How Simon (Push CEO) learnt from Daft-Punk the importance of a ‘continuous consistent relationship’.
In 2001, seven years before Spotify, Daft Punk built a 600,000 strong online fan club in three weeks.
20 years ago today (26th Feb 2001) Discovery, the second Daft Punk album was released. Twelve months earlier I had found myself sitting opposite the Daft Punk team on a sun terrace in Los Angeles. After admitting that I knew the singles but had not heard their first record (I thought it best not to lie) we discussed whether the company that I then worked for, Intertrust, could help them deliver their vision for their next album. Their request, when viewed through a 2020 lens, was simple – they’d spent two years making this record and wanted to deconstruct it over the next two years and deliver it to their fans, could we help them?. For some context, this all took place in 2000, 4 years before Apple introduced iTunes, 7 years before Spotify and InterTrust (the inventor of DRM) was about to launch a new digital infrastructure that would allow content to be tied to specific devices and individuals.
Daft Punk understood the power of what they did, and for me, as a music fan, their thinking was totally logical: They appreciated the geeky and inquisitive nature of their fans and knew that they would love to get behind the scenes. Daft Punk also understood that if they did that in a continuous consistent way (drops every two weeks with a timetable) that they would build stronger longer inspiring relationships.
They did not, however, want to give their music away, they owned their digital rights and wanted to protect them. My job was to ensure that only purchasers of the CD could get access to the continuous content but to do it all in a way that matched the Daft Punk aesthetic. The next nine months was spent explaining the art of the possible to the most amazing creative and driven team I have ever worked with, cajoling engineers and EMI to do things they didn’t really want to do as we devised and built the Daft Club.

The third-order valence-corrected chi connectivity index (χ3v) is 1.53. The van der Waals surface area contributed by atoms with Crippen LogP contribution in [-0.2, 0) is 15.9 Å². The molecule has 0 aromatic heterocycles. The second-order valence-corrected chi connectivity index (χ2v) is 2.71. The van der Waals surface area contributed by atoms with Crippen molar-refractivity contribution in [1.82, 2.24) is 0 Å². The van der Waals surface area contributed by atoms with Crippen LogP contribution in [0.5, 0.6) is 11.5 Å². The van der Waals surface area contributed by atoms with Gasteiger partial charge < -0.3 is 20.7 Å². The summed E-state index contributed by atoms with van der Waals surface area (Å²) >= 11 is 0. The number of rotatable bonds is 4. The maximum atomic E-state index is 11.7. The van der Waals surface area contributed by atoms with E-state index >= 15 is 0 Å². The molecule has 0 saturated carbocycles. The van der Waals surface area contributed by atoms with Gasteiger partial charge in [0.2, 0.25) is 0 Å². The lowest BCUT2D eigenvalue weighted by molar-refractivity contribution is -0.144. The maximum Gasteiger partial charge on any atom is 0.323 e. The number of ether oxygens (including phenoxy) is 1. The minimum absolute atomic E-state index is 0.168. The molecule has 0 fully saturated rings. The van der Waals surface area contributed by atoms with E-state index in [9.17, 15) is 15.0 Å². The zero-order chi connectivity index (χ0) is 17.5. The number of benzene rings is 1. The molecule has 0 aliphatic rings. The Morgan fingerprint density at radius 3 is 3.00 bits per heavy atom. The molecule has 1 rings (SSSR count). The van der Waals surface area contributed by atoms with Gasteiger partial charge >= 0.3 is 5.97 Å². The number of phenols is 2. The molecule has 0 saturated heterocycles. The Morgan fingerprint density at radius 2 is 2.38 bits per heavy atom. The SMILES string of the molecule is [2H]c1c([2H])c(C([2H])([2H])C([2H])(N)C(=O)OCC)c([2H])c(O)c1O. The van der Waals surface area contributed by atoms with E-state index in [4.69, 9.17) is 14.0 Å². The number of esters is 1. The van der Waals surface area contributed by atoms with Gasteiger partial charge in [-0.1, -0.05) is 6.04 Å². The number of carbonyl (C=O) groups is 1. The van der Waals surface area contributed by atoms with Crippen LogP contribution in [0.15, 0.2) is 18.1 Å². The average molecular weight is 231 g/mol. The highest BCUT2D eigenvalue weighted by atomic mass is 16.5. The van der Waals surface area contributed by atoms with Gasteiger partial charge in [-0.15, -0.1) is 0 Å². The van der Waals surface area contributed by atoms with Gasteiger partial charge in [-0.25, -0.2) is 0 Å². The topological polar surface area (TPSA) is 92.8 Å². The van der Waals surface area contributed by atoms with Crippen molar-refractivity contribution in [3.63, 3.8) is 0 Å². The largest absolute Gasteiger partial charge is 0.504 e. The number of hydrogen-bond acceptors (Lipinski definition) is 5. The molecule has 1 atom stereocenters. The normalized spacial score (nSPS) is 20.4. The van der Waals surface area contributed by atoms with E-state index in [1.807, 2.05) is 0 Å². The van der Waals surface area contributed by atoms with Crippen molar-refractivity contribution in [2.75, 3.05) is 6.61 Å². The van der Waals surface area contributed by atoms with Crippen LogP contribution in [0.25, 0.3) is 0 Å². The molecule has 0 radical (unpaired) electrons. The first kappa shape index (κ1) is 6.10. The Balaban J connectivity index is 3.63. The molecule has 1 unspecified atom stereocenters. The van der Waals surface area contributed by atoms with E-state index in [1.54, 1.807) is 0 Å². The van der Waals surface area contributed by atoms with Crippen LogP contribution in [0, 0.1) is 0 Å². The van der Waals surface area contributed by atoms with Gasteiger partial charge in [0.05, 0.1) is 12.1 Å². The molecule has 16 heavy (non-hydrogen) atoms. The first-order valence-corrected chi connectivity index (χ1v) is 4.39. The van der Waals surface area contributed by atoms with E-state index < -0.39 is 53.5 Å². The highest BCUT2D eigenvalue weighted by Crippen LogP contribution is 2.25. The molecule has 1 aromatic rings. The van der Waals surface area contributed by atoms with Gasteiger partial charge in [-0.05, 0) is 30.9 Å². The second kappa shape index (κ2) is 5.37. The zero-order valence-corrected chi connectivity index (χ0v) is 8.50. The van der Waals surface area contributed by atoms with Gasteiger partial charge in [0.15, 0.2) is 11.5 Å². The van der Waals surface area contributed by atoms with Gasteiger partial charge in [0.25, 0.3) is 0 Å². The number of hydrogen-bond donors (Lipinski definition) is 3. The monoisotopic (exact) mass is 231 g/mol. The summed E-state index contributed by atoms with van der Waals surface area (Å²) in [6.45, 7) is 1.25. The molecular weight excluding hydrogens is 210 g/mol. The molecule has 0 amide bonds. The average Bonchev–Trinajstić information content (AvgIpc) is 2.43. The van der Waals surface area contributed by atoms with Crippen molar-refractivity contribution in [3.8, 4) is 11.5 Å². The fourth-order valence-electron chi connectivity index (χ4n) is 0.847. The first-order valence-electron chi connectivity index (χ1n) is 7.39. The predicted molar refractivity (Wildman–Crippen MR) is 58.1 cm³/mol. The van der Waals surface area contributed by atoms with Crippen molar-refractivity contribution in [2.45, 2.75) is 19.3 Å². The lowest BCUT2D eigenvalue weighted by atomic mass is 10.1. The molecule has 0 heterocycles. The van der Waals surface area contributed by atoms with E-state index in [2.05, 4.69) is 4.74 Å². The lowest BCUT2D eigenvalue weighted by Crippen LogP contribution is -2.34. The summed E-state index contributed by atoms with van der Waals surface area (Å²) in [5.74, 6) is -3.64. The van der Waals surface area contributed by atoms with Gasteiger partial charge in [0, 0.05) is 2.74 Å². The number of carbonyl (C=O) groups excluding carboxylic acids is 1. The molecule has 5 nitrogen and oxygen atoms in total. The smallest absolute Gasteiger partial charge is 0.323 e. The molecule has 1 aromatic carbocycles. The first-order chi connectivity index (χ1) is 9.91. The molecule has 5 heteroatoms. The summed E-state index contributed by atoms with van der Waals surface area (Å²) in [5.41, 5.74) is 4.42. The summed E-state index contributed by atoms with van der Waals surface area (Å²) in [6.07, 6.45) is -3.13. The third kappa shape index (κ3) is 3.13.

When finally released, every CD copy of the album contained a uniquely numbered Daft Card. The purchaser visited daftclub.com entered their code to get anonymous and secure access to the content as it was released. The uptake was phenomenal, in week one 28% of the albums that were sold had their membership activated. Daft Club reached 600,000 members in three weeks, a faster uptake then the Tesco Clubcard (the same company printed both cards).
The lessons I learnt then still resonate today.
When I am asked why that happened, there is only really one answer: Daft Punk understood their fans and built a relationship that gave fans the access and content they really wanted, direct from them. In turn, those fans respected that this experience was not available for free, they knew that the content had meaning and that buying the album was the price of entry.
Of course a continuous relationship is now at the centre of every progressive creative force, be that Charli XCX creating with her fans or Zoella managing to combine traditional influencer activities with her own blog that raises issues that her followers will want to debate. These both demonstrate an ability to communicate with the attention to detail that makes the audience feel individual and cared for.
Today our team work with companies and individuals who want to build a lasting relationship with their communities, be it The Feminist Book Box for Hachette (a monthly subscription service), the global merchandising store for WarHammer or working with the new breed of creatives such as The Girls Bathroom and Ordinary Owl, helping them build influencer led community brands.
Push Entertainment was formed sixteen years ago with this understanding at heart: technology may change, social channels will rise and fall, likes and follower volumes can chart success — but for an enduring business, start with the real fans and serve them well, as individuals and with whatever effort necessary. In this world you are not what you do but how you do it.